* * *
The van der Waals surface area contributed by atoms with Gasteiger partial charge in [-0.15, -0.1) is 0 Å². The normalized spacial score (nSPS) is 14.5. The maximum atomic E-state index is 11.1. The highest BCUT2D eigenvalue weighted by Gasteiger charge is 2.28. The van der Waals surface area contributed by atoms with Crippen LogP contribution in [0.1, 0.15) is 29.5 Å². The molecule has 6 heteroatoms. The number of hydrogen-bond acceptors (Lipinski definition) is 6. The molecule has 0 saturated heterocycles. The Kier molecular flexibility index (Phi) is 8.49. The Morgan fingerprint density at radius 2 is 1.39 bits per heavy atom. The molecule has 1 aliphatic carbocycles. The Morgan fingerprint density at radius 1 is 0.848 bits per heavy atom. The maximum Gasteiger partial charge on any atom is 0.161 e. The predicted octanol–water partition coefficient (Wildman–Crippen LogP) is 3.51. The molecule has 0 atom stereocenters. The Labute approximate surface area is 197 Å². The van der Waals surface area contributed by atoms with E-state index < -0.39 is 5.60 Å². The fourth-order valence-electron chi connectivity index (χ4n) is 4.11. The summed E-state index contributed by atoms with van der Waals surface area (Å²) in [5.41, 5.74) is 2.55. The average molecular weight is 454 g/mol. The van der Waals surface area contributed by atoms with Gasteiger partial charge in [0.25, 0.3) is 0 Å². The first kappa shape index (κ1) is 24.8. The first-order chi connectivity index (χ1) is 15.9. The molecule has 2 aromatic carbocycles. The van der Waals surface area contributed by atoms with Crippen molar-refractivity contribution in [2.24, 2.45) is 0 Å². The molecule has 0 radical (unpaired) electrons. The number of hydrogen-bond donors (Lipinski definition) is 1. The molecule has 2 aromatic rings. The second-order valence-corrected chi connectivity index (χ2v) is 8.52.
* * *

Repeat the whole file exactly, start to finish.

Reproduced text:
The van der Waals surface area contributed by atoms with Gasteiger partial charge in [-0.15, -0.1) is 0 Å². The normalized spacial score (nSPS) is 14.5. The maximum atomic E-state index is 11.1. The highest BCUT2D eigenvalue weighted by Gasteiger charge is 2.28. The van der Waals surface area contributed by atoms with Crippen LogP contribution in [0.1, 0.15) is 29.5 Å². The molecule has 6 heteroatoms. The number of hydrogen-bond acceptors (Lipinski definition) is 6. The molecule has 0 saturated heterocycles. The Kier molecular flexibility index (Phi) is 8.49. The Morgan fingerprint density at radius 2 is 1.39 bits per heavy atom. The molecule has 1 aliphatic carbocycles. The Morgan fingerprint density at radius 1 is 0.848 bits per heavy atom. The maximum Gasteiger partial charge on any atom is 0.161 e. The predicted octanol–water partition coefficient (Wildman–Crippen LogP) is 3.51. The molecule has 0 atom stereocenters. The Labute approximate surface area is 197 Å². The van der Waals surface area contributed by atoms with E-state index < -0.39 is 5.60 Å². The fourth-order valence-electron chi connectivity index (χ4n) is 4.11. The summed E-state index contributed by atoms with van der Waals surface area (Å²) in [5.41, 5.74) is 2.55. The average molecular weight is 454 g/mol. The van der Waals surface area contributed by atoms with Gasteiger partial charge in [0.25, 0.3) is 0 Å². The first kappa shape index (κ1) is 24.8. The first-order chi connectivity index (χ1) is 15.9. The molecule has 2 aromatic carbocycles. The van der Waals surface area contributed by atoms with Crippen molar-refractivity contribution in [2.24, 2.45) is 0 Å². The molecule has 0 radical (unpaired) electrons. The number of hydrogen-bond donors (Lipinski definition) is 1. The molecule has 2 aromatic rings. The second-order valence-corrected chi connectivity index (χ2v) is 8.52.